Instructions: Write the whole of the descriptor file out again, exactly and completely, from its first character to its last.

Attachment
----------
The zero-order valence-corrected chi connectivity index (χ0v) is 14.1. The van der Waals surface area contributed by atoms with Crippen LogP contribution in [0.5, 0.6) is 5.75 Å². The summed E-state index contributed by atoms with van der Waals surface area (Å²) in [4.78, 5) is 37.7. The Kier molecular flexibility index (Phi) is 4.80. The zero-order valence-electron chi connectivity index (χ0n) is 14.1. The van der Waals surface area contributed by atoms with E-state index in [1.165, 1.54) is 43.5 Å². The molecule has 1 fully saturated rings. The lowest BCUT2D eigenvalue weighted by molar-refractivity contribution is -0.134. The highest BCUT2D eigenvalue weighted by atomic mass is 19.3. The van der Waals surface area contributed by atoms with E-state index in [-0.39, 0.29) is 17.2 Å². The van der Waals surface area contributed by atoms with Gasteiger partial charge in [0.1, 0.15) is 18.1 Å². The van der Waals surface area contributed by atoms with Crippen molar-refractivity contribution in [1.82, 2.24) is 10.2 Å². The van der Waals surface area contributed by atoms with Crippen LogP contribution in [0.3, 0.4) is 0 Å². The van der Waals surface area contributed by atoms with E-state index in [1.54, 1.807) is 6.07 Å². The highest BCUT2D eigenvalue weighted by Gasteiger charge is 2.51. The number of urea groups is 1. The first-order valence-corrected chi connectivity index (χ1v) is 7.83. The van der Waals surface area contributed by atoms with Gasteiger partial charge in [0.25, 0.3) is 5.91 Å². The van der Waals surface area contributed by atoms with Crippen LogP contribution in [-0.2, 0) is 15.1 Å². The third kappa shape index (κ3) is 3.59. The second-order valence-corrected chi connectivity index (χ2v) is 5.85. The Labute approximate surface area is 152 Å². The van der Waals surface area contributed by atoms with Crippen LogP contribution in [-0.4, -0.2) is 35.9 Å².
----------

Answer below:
The zero-order valence-corrected chi connectivity index (χ0v) is 14.1. The van der Waals surface area contributed by atoms with Crippen LogP contribution in [0.5, 0.6) is 5.75 Å². The summed E-state index contributed by atoms with van der Waals surface area (Å²) in [4.78, 5) is 37.7. The Kier molecular flexibility index (Phi) is 4.80. The zero-order valence-electron chi connectivity index (χ0n) is 14.1. The van der Waals surface area contributed by atoms with E-state index in [1.165, 1.54) is 43.5 Å². The molecule has 1 fully saturated rings. The lowest BCUT2D eigenvalue weighted by molar-refractivity contribution is -0.134. The highest BCUT2D eigenvalue weighted by atomic mass is 19.3. The van der Waals surface area contributed by atoms with E-state index in [-0.39, 0.29) is 17.2 Å². The van der Waals surface area contributed by atoms with Gasteiger partial charge in [0.1, 0.15) is 18.1 Å². The van der Waals surface area contributed by atoms with Crippen molar-refractivity contribution in [1.82, 2.24) is 10.2 Å². The van der Waals surface area contributed by atoms with Crippen LogP contribution in [0.3, 0.4) is 0 Å². The van der Waals surface area contributed by atoms with E-state index in [1.54, 1.807) is 6.07 Å². The highest BCUT2D eigenvalue weighted by Gasteiger charge is 2.51. The number of urea groups is 1. The first-order valence-corrected chi connectivity index (χ1v) is 7.83. The van der Waals surface area contributed by atoms with Gasteiger partial charge in [0.25, 0.3) is 5.91 Å². The van der Waals surface area contributed by atoms with Crippen LogP contribution in [-0.2, 0) is 15.1 Å². The third kappa shape index (κ3) is 3.59. The second-order valence-corrected chi connectivity index (χ2v) is 5.85. The Labute approximate surface area is 152 Å². The van der Waals surface area contributed by atoms with Crippen LogP contribution in [-0.4, -0.2) is 35.9 Å².